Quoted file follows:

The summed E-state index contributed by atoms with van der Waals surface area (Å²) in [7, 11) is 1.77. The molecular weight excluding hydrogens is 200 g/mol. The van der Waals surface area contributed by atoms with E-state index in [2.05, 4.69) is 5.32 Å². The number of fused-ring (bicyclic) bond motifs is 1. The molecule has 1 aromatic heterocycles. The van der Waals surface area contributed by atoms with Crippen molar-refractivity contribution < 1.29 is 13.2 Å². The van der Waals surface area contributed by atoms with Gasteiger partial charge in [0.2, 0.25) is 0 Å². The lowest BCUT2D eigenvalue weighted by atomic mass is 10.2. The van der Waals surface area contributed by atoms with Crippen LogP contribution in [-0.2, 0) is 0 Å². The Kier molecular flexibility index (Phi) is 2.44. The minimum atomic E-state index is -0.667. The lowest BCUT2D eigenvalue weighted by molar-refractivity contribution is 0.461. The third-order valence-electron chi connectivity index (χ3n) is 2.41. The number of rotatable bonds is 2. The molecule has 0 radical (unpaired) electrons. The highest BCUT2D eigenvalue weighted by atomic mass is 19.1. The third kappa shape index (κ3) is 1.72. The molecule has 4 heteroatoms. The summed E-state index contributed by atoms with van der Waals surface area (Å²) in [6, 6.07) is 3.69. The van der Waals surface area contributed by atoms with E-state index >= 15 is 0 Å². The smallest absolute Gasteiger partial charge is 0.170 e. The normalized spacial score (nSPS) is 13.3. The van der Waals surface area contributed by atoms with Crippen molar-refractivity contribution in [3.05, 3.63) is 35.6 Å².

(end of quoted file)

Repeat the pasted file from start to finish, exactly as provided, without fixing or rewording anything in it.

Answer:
The summed E-state index contributed by atoms with van der Waals surface area (Å²) in [7, 11) is 1.77. The molecular weight excluding hydrogens is 200 g/mol. The van der Waals surface area contributed by atoms with E-state index in [2.05, 4.69) is 5.32 Å². The number of fused-ring (bicyclic) bond motifs is 1. The molecule has 1 aromatic heterocycles. The van der Waals surface area contributed by atoms with Crippen molar-refractivity contribution < 1.29 is 13.2 Å². The van der Waals surface area contributed by atoms with Gasteiger partial charge in [0.2, 0.25) is 0 Å². The lowest BCUT2D eigenvalue weighted by atomic mass is 10.2. The van der Waals surface area contributed by atoms with Crippen LogP contribution in [-0.2, 0) is 0 Å². The Kier molecular flexibility index (Phi) is 2.44. The minimum atomic E-state index is -0.667. The lowest BCUT2D eigenvalue weighted by molar-refractivity contribution is 0.461. The third-order valence-electron chi connectivity index (χ3n) is 2.41. The number of rotatable bonds is 2. The molecule has 0 radical (unpaired) electrons. The highest BCUT2D eigenvalue weighted by atomic mass is 19.1. The third kappa shape index (κ3) is 1.72. The molecule has 4 heteroatoms. The summed E-state index contributed by atoms with van der Waals surface area (Å²) in [6, 6.07) is 3.69. The van der Waals surface area contributed by atoms with E-state index >= 15 is 0 Å². The smallest absolute Gasteiger partial charge is 0.170 e. The normalized spacial score (nSPS) is 13.3. The van der Waals surface area contributed by atoms with Crippen molar-refractivity contribution in [3.05, 3.63) is 35.6 Å².